Title: "Iron-On Patterns"
Published: Jun 1993
Author: Glenn Elmore
After a lot of effort, I had limited luck with the TEK film [TEK-200]. The biggest problem was getting good adhesion of the toner from the copier or laser printer to the film. I tried many different machines but much of the time sections of it would either fall off or smear or else come off when I peeled the film away. Getting the iron-on phase right takes some learning too. I was successful in making some moderately critical circuits, edge-coupled microstrip bandpass filters and such, however I finally gave up when I found a better way.
I got some of the new Pulsar material that is now offered from quite a large number of suppliers. It is basically paper with a transparent water-soluble carrier onto which you copy or print the toner. You then iron it on as with the TEK film, but rather than peel away the film you just put the whole works, PC board and all, into water. The carrier then dissolves and paper backing comes off leaving all the toner on the copper. This works much better than the film and also gets you from design (or scan) to resist with fewer steps much of the time. I can usually go from the PC-board layout tool on the computer to an etched board which is ready to have parts loaded in under an hour. About the most important aspect of this is to have good toner which gives saturated black on paper. I used standard paper toner which came with my HP laser printer - and it isn't even a new cartridge.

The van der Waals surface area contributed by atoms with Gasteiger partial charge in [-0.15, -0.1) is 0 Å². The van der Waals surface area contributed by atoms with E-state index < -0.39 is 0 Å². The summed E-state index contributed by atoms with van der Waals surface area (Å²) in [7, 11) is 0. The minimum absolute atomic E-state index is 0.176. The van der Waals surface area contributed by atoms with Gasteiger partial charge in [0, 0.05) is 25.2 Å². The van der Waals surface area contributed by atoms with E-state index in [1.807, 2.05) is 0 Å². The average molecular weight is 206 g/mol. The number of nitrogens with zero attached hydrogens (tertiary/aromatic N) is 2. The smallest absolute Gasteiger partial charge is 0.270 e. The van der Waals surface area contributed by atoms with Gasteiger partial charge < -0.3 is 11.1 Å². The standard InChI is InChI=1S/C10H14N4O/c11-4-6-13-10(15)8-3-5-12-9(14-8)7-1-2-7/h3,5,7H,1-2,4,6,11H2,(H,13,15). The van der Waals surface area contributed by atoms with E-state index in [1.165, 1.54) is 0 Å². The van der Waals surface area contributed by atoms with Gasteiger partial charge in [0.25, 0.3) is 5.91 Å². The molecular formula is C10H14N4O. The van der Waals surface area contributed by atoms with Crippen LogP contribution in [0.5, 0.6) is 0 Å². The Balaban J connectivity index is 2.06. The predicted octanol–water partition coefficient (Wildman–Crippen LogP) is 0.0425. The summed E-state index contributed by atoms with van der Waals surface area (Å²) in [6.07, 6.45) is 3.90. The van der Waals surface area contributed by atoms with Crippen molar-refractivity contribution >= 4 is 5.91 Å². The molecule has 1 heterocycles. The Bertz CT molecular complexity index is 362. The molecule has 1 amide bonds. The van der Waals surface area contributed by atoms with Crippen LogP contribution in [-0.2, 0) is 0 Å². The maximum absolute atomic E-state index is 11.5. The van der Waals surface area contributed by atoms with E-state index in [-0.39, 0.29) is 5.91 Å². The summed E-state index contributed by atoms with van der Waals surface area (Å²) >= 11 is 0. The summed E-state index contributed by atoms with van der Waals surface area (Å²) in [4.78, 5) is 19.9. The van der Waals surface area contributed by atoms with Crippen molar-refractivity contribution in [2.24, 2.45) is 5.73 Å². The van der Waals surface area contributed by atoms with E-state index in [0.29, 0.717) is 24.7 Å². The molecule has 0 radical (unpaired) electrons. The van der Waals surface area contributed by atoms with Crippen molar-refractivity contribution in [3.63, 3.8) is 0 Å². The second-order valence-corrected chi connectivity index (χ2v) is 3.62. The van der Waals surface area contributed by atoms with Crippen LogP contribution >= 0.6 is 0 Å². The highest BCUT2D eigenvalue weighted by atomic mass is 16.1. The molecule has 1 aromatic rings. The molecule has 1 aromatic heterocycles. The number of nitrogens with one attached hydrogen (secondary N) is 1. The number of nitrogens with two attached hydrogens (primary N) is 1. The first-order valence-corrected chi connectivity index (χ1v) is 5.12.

I've used the process to generate fairly width-critical circuits, 90-degree microstrip hybrids and complete image-reject mixers at 1200Mhz, with quite good results. I even managed to get reasonable yield on some very narrow lines which happened to be on one design: one pixel wide at 300dpi which amounts to .003 inch. I don't recommend trying to do fine lines this way, but it gives an idea of how well it all works.
I think that the cost/effectiveness ratio is much better with this process than with anything else I've tried. A bunch of people appear to handle [resell] the material.
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